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Ant Group IPO - Cool Innovations from Alibaba - Delivery Hell.

Hi everyone, here we are - Autumn 2020 arrived, and COVID-19 is still with us. But while life in Chin
ChinaBriefs
Ant Group IPO - Cool Innovations from Alibaba - Delivery Hell.
By ChinaBriefs Team • Issue #9 • View online
Hi everyone,
here we are - Autumn 2020 arrived, and COVID-19 is still with us. But while life in China is more or less back to normal (for now) and many people stopped wearing masks, Europe might experience the beginning of a second wave. Let’s keep fingers crossed that things won’t get back to where they were in Spring - on both continents. 
But enough about our pandemic times. Here are the topics we picked for today:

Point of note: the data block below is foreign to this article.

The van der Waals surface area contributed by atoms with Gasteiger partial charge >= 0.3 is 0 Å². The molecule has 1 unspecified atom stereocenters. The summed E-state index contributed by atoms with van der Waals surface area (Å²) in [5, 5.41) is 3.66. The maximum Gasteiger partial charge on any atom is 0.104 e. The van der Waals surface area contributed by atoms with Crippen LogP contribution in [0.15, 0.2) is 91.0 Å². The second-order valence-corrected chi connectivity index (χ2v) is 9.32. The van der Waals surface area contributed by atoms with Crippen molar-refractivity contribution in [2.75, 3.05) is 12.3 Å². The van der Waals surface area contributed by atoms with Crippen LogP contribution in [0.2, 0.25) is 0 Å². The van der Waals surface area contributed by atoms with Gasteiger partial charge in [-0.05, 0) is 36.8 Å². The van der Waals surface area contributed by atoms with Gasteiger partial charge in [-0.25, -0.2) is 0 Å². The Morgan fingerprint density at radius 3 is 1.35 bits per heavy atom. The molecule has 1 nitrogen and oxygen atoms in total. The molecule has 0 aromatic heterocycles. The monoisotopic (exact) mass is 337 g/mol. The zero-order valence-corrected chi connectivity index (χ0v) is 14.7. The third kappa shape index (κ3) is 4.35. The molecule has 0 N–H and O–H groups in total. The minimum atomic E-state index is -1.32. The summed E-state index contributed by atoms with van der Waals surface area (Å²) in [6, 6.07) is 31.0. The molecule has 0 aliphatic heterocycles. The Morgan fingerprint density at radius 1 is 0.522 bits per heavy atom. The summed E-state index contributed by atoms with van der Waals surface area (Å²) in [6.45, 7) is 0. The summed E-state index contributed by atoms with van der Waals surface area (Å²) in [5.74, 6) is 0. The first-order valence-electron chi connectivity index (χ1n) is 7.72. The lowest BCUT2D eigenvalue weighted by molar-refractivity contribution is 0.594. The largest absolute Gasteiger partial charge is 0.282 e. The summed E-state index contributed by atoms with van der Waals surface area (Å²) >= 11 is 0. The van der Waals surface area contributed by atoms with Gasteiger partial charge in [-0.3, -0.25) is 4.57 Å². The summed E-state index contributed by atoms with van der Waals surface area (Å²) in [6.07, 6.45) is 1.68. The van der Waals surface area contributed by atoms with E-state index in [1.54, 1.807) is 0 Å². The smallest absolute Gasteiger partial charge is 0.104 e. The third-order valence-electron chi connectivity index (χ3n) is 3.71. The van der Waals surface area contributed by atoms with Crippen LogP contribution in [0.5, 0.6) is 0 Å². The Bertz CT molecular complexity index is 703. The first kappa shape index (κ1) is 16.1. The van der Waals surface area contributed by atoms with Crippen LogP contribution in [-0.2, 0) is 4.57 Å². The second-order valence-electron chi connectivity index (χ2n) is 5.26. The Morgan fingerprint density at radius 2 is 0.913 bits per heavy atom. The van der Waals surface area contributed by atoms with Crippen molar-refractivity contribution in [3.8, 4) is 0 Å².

1. Ant Group gets ready for its IPO.
  2. Alibaba keeps innovating.*
  3. Delivery Hell courtesy of your AI Boss.
As always, if you have any feedback, do let is know! Pls send us an email (feedback@chinabriefs.io) or leave a comment on one of our channels on Twitter, Facebook and LinkedIn.
Thx & stay healthy 😷
Your ChinaBriefs Team

*Btw, it might look otherwise, but we are NOT sponsored by Alibaba (yet? 😉) - they just happen to do lots of cool stuff!

Click for Ant Group IPO Prospectus.
Click for Ant Group IPO Prospectus.
1 - Ant Group - The biggest IPO. Ever.
The biggest IPO ever so far was Saudi Aramco’s, which brought in $29.4 billion. But this record will probably be broken in the coming weeks by Ant Group (formerly ALIPAY / Ant Financial).
Ant Group is a good example of how Chinese startups often evolve: they start with a relatively simple (= crappy) product and quickly transform it into something extraordinary. But then, instead of stop innovating and focus on scaling, they use their new assets to build ecosystems on top of the original idea. 
ALIPAY started in 2004 basically as an escrow service for Taobao - Alibaba’s eBay clone. They quickly moved into mobile payment and became the market leader there - which was already quite impressive. But they didn’t rest on their laurels.